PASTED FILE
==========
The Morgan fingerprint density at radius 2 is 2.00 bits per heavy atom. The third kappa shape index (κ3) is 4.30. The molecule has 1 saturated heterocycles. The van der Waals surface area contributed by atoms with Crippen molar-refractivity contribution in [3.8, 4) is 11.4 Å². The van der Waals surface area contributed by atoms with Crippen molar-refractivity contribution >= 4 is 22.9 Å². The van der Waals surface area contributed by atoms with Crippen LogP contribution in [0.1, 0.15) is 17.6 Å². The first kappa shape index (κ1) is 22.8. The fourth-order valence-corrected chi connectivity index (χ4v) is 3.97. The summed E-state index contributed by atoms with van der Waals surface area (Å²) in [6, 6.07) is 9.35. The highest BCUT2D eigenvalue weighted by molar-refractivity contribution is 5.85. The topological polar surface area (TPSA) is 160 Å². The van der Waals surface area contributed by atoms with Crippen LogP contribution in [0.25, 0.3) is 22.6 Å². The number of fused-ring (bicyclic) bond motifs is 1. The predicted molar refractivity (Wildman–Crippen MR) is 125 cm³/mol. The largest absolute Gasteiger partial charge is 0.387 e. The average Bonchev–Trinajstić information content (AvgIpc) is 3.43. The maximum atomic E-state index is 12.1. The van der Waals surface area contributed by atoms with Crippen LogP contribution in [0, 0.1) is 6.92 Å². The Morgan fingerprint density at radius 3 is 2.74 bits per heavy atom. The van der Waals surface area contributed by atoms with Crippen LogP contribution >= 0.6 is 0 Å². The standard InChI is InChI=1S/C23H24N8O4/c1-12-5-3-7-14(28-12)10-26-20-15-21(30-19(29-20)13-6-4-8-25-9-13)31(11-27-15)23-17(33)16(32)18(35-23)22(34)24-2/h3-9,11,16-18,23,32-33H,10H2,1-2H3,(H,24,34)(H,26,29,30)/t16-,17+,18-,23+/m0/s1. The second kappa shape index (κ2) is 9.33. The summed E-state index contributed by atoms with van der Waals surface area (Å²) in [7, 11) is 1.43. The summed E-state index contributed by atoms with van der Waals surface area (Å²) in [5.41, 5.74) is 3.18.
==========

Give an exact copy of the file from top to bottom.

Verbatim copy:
The Morgan fingerprint density at radius 2 is 2.00 bits per heavy atom. The third kappa shape index (κ3) is 4.30. The molecule has 1 saturated heterocycles. The van der Waals surface area contributed by atoms with Crippen molar-refractivity contribution in [3.8, 4) is 11.4 Å². The van der Waals surface area contributed by atoms with Crippen molar-refractivity contribution >= 4 is 22.9 Å². The van der Waals surface area contributed by atoms with Crippen LogP contribution in [0.1, 0.15) is 17.6 Å². The first kappa shape index (κ1) is 22.8. The fourth-order valence-corrected chi connectivity index (χ4v) is 3.97. The summed E-state index contributed by atoms with van der Waals surface area (Å²) in [6, 6.07) is 9.35. The highest BCUT2D eigenvalue weighted by molar-refractivity contribution is 5.85. The topological polar surface area (TPSA) is 160 Å². The van der Waals surface area contributed by atoms with Crippen LogP contribution in [0.25, 0.3) is 22.6 Å². The number of fused-ring (bicyclic) bond motifs is 1. The predicted molar refractivity (Wildman–Crippen MR) is 125 cm³/mol. The largest absolute Gasteiger partial charge is 0.387 e. The average Bonchev–Trinajstić information content (AvgIpc) is 3.43. The maximum atomic E-state index is 12.1. The van der Waals surface area contributed by atoms with Crippen LogP contribution in [0, 0.1) is 6.92 Å². The Morgan fingerprint density at radius 3 is 2.74 bits per heavy atom. The van der Waals surface area contributed by atoms with Crippen LogP contribution >= 0.6 is 0 Å². The standard InChI is InChI=1S/C23H24N8O4/c1-12-5-3-7-14(28-12)10-26-20-15-21(30-19(29-20)13-6-4-8-25-9-13)31(11-27-15)23-17(33)16(32)18(35-23)22(34)24-2/h3-9,11,16-18,23,32-33H,10H2,1-2H3,(H,24,34)(H,26,29,30)/t16-,17+,18-,23+/m0/s1. The second kappa shape index (κ2) is 9.33. The summed E-state index contributed by atoms with van der Waals surface area (Å²) in [7, 11) is 1.43. The summed E-state index contributed by atoms with van der Waals surface area (Å²) in [5.41, 5.74) is 3.18.